By Sheryl Estrada
Angela Green, weeknight anchor for WNCT in Greenville, N.C., stands by the advice she gave an intern to straighten to her natural hair “just to please everybody.”
In acell phone videoposted on her Facebook page last week labeled “Natural hair or nah” Green askedviewers to weigh in “for the sake of helping some of our young people” on whether or not natural hair is appropriate in the workplace. Madison, a 19-year-old intern at WNCT, asked Green for career advice in regards to her hair.
“The topic is natural hair in the workplace,” Green began. “Very sensitive to a lot of people. I’m natural. As many of you may or may not know, I’m biracial. My mother is from Thailand and my father is Black. See my hair Straight. Y’all comment about it all the time. Now if I were to go natural, my hair would be curly. But for right now, we’re not going to do curly hair because my bosses like it that way, so that is what we are going to go with,” Green said.
Green then asked Madison, a college sophomore who will soon begin broadcast production work for a school project, what she was told about her hair by someone not affiliated with WNCT.
“Too big and I needed to straighten it,” Madison said. “Straighten it out. It would be distracting is the word they used.”
“Distracting, well that is a very interesting word,” Green responded. “But in the world of TV we see it all. It just depends in what market, what audience you’re looking for right now. And really [it’s up to] your bosses and what they allow you to do. My advice is straighten [it] for the sake of the school project.
“Depending on what market you get in, when you’re older, that’s something that you have to deal with. But in the workplace, just for this one, my suggestion was to just straighten it out just to please everybody. But everybody won’t roll with that answer.”
Green posted her Facebook video to YouTube on Sunday:
The Facebook video has received almost 1 million views and prompteda heated debate on social media.Green said thather personal advice is based on her experiences in the TV newsbroadcasting industry.
“My advice isone that I completely standby,”she said. Sheadded her advice was not a statement on what hairstyles are allowed or not allowed oraccepted or not accepted in the workplace.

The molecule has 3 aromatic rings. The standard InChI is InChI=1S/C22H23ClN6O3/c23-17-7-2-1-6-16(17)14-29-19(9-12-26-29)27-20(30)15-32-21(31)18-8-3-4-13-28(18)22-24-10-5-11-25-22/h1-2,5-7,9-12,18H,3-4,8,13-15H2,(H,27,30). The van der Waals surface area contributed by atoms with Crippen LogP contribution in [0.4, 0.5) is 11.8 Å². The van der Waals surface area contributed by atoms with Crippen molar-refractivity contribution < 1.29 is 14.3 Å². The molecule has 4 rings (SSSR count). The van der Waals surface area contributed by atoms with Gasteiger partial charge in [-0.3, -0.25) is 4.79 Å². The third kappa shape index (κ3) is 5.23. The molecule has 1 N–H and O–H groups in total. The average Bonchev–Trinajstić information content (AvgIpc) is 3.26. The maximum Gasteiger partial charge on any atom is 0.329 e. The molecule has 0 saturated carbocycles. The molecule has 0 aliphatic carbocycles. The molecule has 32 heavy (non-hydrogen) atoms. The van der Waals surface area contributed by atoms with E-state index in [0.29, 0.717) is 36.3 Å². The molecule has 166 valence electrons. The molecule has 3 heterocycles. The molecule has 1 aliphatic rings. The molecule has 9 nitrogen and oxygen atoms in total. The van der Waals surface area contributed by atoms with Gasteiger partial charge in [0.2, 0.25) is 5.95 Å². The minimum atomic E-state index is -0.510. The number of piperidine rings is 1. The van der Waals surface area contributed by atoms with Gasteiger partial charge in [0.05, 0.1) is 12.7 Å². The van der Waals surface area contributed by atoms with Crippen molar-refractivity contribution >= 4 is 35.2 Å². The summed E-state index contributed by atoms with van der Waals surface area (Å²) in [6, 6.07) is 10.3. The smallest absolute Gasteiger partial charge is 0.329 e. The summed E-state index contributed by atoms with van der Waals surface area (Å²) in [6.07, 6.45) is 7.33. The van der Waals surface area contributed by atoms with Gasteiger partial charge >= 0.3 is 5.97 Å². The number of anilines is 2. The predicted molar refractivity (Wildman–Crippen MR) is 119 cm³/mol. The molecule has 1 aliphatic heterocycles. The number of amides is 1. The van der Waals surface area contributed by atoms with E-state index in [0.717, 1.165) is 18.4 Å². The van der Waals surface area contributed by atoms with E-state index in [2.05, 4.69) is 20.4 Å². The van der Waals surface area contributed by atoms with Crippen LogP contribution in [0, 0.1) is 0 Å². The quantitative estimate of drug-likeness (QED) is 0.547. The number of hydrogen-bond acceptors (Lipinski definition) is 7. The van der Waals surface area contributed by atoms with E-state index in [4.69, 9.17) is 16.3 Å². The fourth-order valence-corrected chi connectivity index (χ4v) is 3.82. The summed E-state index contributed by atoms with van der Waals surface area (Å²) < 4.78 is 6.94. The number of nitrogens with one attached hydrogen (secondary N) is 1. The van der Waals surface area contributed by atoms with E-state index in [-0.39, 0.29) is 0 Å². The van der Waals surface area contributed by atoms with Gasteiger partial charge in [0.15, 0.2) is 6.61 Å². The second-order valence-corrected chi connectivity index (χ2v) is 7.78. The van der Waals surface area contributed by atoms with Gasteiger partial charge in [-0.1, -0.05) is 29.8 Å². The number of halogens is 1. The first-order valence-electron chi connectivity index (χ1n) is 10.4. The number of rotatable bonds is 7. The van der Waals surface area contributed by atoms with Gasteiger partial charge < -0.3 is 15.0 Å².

Natural Hair and Corporate Culture
The broadcasting industry is notorious for making mandates on the appearance of on-air journalists. However, in recent years, there have been noted instances in which Black female broadcastjournalists have decided to wear their natural hair and have been supported by management.
“Natural hair on the news is and can be a reality,” Rochelle Ritchieadded in the comments section of Green’s Facebook posting.
Ritchie is currently the director of communications for Baltimore City State’s Attorney Marilyn Mosby. In 2010, when Ritchie was a multimedia journalist at WPTV News Channel 5 in West Palm Beach, Fla., she made the transition to wearing her natural hair andproduced a segmenton her experience.
“The world of broadcast journalism is extremely superficial,” said Managing Editor of DiversityInc’s Best Practices, Tamika Cody, who spent some time in front of the camera as a local news reporter. “All on-air talent, meaning reporters and anchors, are subject to the cookie cutter look. It’s just part of the broadcast newsroom culture.
“When I decided to go natural I was working in an online/print financial newsroom where the editorial staff was majority white men and women,” she continued. “I struggled with going natural not because of what my colleagues would say but how my sources and interview subjects would react on Wall Street.
“My concerns were stemmed from natural hair news trending on social media, what I read in magazines on the topic, and stories of co-workers who were fired for wearing their hair natural in corporate America.
“Needless to say, the reception of my natural hair was positive.I would like to say that it was received well because of my confidence I showed on the outside. I have to be honest; I really thought that going natural in corporate America and in my newsroom was going to be an issue but I’m still here.”
Hair texture has no connection to talent or ability. Yet some companies negatively judge Black women on the basis of their choice of a natural hairstyle.
“There’s no doubt in my mind thatBlack people have been overlooked for promotionsbecause of natural hair or darker skin color,”DiversityInc CEO Luke Visconti wrotein a column “Ask the White Guy: Do Blacks Need to Relax Their Natural Hair to Get Promoted.” “Companies that manage past bias and hire, mentor and promote equitably have better talent. They are also better prepared for the future as our country becomes more diverse.”
“For some, wearing our hair natural is an affirmation and presentation of our authentic selves,” said DiversityInc’s Vice PresidentofConsulting Anita C. Ricketts. “To have to question whether or not doing so will slow or halt hard-won career progress is really about questioning the inclusiveness of our work environments.”
Onthe premiere episode of the CBS TV showThe Talk, which aired on Sept. 14, cohost and comedian Sheryl Underwood debuted her natural hairstyle.
“I cut my hair off. I cut the perm out,” she told the audience. “I still wear wigs because I like variety, but what I really wanted to do was engage women.”
Underwood also apologized for abad jokeshe made in 2013 about Black natural hair.
“I made some statements that were not only wrong, they hurt our community” she said. “In my comments and trying to explain, [which] was juxtaposed against statements that were very, very hurtfuland to come out of the mouth of a very proud Black womanI was wrong, and I wanted to take the time to apologize, especially in the forum that this discussion occurred.”
Do you think Green telling the young intern to straighten her hair is good career advice